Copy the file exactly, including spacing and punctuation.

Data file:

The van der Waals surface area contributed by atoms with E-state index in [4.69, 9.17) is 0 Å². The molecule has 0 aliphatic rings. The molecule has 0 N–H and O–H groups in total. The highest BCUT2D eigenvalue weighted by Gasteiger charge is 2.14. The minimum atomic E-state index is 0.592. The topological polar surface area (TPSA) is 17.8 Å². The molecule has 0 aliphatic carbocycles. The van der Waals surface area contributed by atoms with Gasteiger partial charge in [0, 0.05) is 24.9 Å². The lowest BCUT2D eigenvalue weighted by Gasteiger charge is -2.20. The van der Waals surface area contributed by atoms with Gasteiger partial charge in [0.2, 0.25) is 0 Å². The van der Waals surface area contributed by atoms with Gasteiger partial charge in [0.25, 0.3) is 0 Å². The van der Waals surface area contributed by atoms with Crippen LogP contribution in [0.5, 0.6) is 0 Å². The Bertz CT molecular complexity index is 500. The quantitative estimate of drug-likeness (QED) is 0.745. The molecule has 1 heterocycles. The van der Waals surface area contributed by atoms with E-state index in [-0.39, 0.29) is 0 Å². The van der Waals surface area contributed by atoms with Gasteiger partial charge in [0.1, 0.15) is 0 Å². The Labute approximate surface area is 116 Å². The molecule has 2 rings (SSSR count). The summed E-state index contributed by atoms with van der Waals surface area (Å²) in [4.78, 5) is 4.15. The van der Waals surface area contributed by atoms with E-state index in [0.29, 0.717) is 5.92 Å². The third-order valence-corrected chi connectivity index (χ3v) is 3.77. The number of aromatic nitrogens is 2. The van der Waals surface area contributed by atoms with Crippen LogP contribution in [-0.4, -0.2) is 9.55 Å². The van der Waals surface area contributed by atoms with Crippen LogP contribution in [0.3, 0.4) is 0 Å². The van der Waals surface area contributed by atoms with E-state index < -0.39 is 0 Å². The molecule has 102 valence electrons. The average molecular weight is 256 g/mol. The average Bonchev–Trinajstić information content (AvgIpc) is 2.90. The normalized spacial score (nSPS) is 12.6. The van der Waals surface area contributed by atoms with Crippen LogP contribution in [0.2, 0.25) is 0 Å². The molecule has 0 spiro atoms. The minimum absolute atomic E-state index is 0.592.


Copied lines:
The van der Waals surface area contributed by atoms with E-state index in [4.69, 9.17) is 0 Å². The molecule has 0 aliphatic rings. The molecule has 0 N–H and O–H groups in total. The highest BCUT2D eigenvalue weighted by Gasteiger charge is 2.14. The minimum atomic E-state index is 0.592. The topological polar surface area (TPSA) is 17.8 Å². The molecule has 0 aliphatic carbocycles. The van der Waals surface area contributed by atoms with Gasteiger partial charge in [0, 0.05) is 24.9 Å². The lowest BCUT2D eigenvalue weighted by Gasteiger charge is -2.20. The van der Waals surface area contributed by atoms with Gasteiger partial charge in [0.2, 0.25) is 0 Å². The van der Waals surface area contributed by atoms with Gasteiger partial charge in [0.25, 0.3) is 0 Å². The van der Waals surface area contributed by atoms with Crippen LogP contribution in [0.5, 0.6) is 0 Å². The Bertz CT molecular complexity index is 500. The quantitative estimate of drug-likeness (QED) is 0.745. The molecule has 1 heterocycles. The van der Waals surface area contributed by atoms with E-state index in [-0.39, 0.29) is 0 Å². The van der Waals surface area contributed by atoms with Gasteiger partial charge in [0.1, 0.15) is 0 Å². The Labute approximate surface area is 116 Å². The molecule has 2 rings (SSSR count). The summed E-state index contributed by atoms with van der Waals surface area (Å²) in [4.78, 5) is 4.15. The van der Waals surface area contributed by atoms with E-state index in [0.29, 0.717) is 5.92 Å². The third-order valence-corrected chi connectivity index (χ3v) is 3.77. The number of aromatic nitrogens is 2. The van der Waals surface area contributed by atoms with Crippen LogP contribution in [-0.4, -0.2) is 9.55 Å². The van der Waals surface area contributed by atoms with Crippen LogP contribution in [0.3, 0.4) is 0 Å². The van der Waals surface area contributed by atoms with E-state index < -0.39 is 0 Å². The molecule has 102 valence electrons. The average molecular weight is 256 g/mol. The average Bonchev–Trinajstić information content (AvgIpc) is 2.90. The normalized spacial score (nSPS) is 12.6. The van der Waals surface area contributed by atoms with Crippen LogP contribution in [0.2, 0.25) is 0 Å². The molecule has 0 spiro atoms. The minimum absolute atomic E-state index is 0.592.